Unlike the Macintosh laryngoscope, the AOL provides a view of the glottis without aligning the oral, pharyngeal, and laryngeal axes [2]. With an indirect close proximity view through the distal tip lens of the laryngoscope, this new intubation device allows endotracheal intubation to be performed in any position, even when the "sniffing" position is not possible. In addition, the AOL is easier to use, allows for precise endotracheal intubation, and reduces the number of reattempts after esophageal intubation or failed endotracheal intubation, which enhances initial success rates and reduces total intubation time. The AOL also lessens the time for instrumentation, reduces tension on the larynx [2], and lowers the incidence of damage to the teeth or oral cavity. Despite these advantages, the device is expensive (₩150,000 apiece) for a single use device, it cannot be applied for temporomandibular joint dysfunction when the mouth is not opened, and it cannot be used for nasal intubation. In addition, because the AOL is made of plastic rather than metal, excessive force may break the blade.
In summary, we compared the effectiveness of the AOL with the Macintosh direct laryngoscope for endotracheal intubation in patients with a Grade 1 or 2 Cormack & Lehane classification as performed by novice personnel with no prior experience of endotracheal intubation. The AOL device improved the success rate of endotracheal intubation as well as reduced intubation time, perceived intubation difficulty, and complication rates, suggesting it may be a better device for novice laryngoscopists with insufficient experience with endotracheal intubation in real patients.


The 86th annual scientific meeting of the Korean Society of Anesthesiologists, 2009. International convention center Jeju (ICC Jeju).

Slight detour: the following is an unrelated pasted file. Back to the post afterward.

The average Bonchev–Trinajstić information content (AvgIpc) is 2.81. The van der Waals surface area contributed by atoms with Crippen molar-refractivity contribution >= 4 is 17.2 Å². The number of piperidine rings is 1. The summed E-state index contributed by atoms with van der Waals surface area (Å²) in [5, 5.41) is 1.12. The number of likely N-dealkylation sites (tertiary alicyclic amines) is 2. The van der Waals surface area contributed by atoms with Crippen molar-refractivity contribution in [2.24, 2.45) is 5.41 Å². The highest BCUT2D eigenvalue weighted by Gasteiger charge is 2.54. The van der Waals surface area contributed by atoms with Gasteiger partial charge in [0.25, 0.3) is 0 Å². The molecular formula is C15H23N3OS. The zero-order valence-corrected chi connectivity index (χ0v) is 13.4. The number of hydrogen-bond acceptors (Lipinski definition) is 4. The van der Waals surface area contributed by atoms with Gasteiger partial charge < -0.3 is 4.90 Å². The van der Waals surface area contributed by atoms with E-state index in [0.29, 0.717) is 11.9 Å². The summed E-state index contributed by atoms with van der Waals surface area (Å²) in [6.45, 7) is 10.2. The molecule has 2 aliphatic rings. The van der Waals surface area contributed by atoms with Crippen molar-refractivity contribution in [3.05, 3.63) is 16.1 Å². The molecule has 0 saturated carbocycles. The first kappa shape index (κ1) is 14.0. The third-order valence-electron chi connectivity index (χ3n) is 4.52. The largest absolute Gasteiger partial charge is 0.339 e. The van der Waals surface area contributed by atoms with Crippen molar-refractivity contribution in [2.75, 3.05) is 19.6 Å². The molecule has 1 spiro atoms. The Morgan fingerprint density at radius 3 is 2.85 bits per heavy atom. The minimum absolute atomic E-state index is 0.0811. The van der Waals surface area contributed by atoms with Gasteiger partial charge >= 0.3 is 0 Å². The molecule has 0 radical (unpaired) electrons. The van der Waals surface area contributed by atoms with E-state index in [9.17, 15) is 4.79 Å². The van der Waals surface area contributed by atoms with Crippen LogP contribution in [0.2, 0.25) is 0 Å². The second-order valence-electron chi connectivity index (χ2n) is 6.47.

This research was supported by the Yeungnam University research grants in 2009.


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Fig. 1
Photograph of the Airtraq optical laryngoscope (AOL). The blade of the AOL is anatomically shaped and consists of two parallel channels. One channel performs as the placing and inserting of the endotracheal tube. The other channel houses a distal lens and LED light. The image of the glottic structures and the tip of the tracheal tube is transferred to a viewfinder.
Table 1
Patient Characteristics

Values are mean ± SD or number. Group A: intubated using Airtraq optical laryngoscope, Group M: intubated using Macintosh laryngoscope.

Table 2
Comparison of Tracheal Intubation Using the Airtraq Optical Laryngoscope or the Macintosh Laryngoscope

Values are mean ± SD or number (%). Group A: intubated using Airtraq optical laryngoscope, Group M: intubated using Macintosh laryngoscope. *P < 0.01 compared with Group M. P < 0.05 compared with Group M.

Table 3
Comparison of Complication Rates during Tracheal Intubation Using the Airtraq Optical Laryngoscope and the Macintosh Laryngoscope

Values are number (%). Group A: intubated using Airtraq optical laryngoscope, Group M: intubated using Macintosh laryngoscope. *P < 0.05 compared with Group M.